188) The Corpse Church Rev 3:1


“And unto the angel of the church in Sardis write; These things saith he that hath the seven Spirits of God, and the seven stars; I know thy works, that thou hast a name that thou livest, and art dead.” (Revelation 3:1)

Around 612 BCE, the Assyrian Empire was conquered by the Neo-Babylon Empire. This opened up new horizons for the wealthy kingdom of Lydia in Anatolia, with its capitol at Sardis, which turned its attention from defending the eastern front to overrunning its western rivals, the Greek Ionian cities along the coast.

Lydian rulers, however, admired the Greeks and treated the Ionian cities leniently… Croesus, the last Lydian king, even paid for the construction of the temple of Artemis, which became one of the Seven Wonders of the Ancient World. Thus, the Ionian coast city-states and the Lydians remained on peaceful terms with very tight cultural and commercial relations. Sardis was a centre for the traffic of goods and ideas between Mesopotamia and the Greek Ionian settlements, a crossroad of trade, and an ideal meeting point for the exchange of ideas, beliefs, customs, knowledge, and new insights. This rich exchange was one of the factors that, around 600 BCE, allowed the Ionian cities to turn into the intellectual leaders of the Greek world.

Cyrus II, King of Persia, invaded Sardis in 547 BCE…

Once Sardis was taken, the Persians also occupied the Ionian cities. About 500 BCE, the Ionian cities…declared their independence, triggering the Ionian revolt with the city of Miletus as the leading state, the first of many military conflicts between Greeks and Persians. A Greek army marched upon Sardis [as the capitol of the Persian province] and burned it to the ground…

the city surrendered to Alexander the Great in 334 BCE…

In 215 BCE Sardis was…made Seleucid’s administrative centre for the Anatolia region.

Sardis came under Roman rule in 133 BCE…and was the principal centre of a judicial district that included almost 30 Lydian and Phrygian settlements…made a provincial capital when Lydia was re-established as an administrative centre.

Tacitus reports an earthquake that affected the city in 17 CE:

That same year twelve famous cities of Asia fell by an earthquake in the night, so that the destruction was all the more unforeseen and fearful. Nor were there the means of escape usual in, such a disaster, by rushing out into the open country, for there people were swallowed up by the yawning earth. Vast mountains, it is said, collapsed; what had been level ground seemed to be raised aloft, and fires blazed out amid the ruin. The calamity fell most fatally on the inhabitants of Sardis, and it attracted to them the largest share of sympathy. (Tacitus, 2.47)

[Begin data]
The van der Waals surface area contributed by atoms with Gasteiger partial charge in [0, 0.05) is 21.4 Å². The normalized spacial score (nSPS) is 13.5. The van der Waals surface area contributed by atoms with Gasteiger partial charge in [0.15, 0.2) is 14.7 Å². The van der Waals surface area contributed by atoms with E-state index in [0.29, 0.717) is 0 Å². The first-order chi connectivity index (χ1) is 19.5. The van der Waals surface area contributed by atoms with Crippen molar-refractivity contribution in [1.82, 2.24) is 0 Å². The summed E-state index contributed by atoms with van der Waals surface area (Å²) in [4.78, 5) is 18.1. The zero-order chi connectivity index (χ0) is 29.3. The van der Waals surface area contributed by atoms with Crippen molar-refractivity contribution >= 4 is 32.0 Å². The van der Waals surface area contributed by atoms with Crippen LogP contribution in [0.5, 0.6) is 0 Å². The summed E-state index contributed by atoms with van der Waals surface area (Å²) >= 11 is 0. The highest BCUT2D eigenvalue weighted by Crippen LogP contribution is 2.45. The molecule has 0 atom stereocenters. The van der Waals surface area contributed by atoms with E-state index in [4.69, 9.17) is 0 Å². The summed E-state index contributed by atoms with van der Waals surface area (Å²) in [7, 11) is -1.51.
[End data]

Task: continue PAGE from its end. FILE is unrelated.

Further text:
“And unto the angel of the church in Sardis write; These things saith he that hath the seven Spirits of God, and the seven stars; I know thy works, that thou hast a name that thou livest, and art dead. Be watchful, and strengthen the things which remain, that are ready to die: for I have not found thy works perfect before God. Remember therefore how thou hast received and heard, and hold fast, and repent. 

As we read the following account of Christianity in the generation of leadership immediately following John’s letter ~100 AD, we must take into account that this movement, so evidently falling away from biblical precepts, was developed, like Naziism, by the previous generation and passed down to the youth. In other words, as we read the beliefs held and propagated by the church at Sardis in ~140, we can see that they are the culmination of what John warned them was happening. “You have a name” – are famous – for being a vibrant source of life for the church, “but you are dead.”

Melito was a highly educated person, of illustrious origin, a „great luminary“ having remarkable retorical and prophetic abilities, who was chosento head the church of Sardis (aprox. AD 138-180)…

Melito is the first of the apologists who, in this acid polemics, openly accused the Jews of deicide, or put in other words he accused them of killing Jesus as incarnate God. According to him, they killed the One who created them, who honoured them, whom they confessed to and who called them Israel...They are responsible for every aspect of the crucification of Jesus, they got the nails ready that were supposed to perforate his limbs, they committed perjury against him, they had him drink vinegar and gall as if he were a thief, they had him whip-ped and they put a crown of thorns on his head, then sent him to death on the Great Celebration day. 

According to Melito, the relationship between Judaism and Christianity could be defined as follows: Judaism served the divine plans for a while, but after the Christ made himself manifest in the world as incarnate God, its existence  became futile and without any hope for the future. Judaism served as a model for the past ages, but with…the emergence of the Church, they replaced the law of Israel and Judaism…

Interesting. That idea was resurrected by fundamentalist Christians at the end of the 19th century.

Dispensationalist theory starts with the premise that the Jews have rejected Jesus and thus upset God’s original plan as outlined in the Scriptures. Thus God had to postpone the theocratic kingdom promised in the Old Testament until the end and then establish the church, something not predicted in the Hebrew Scriptures.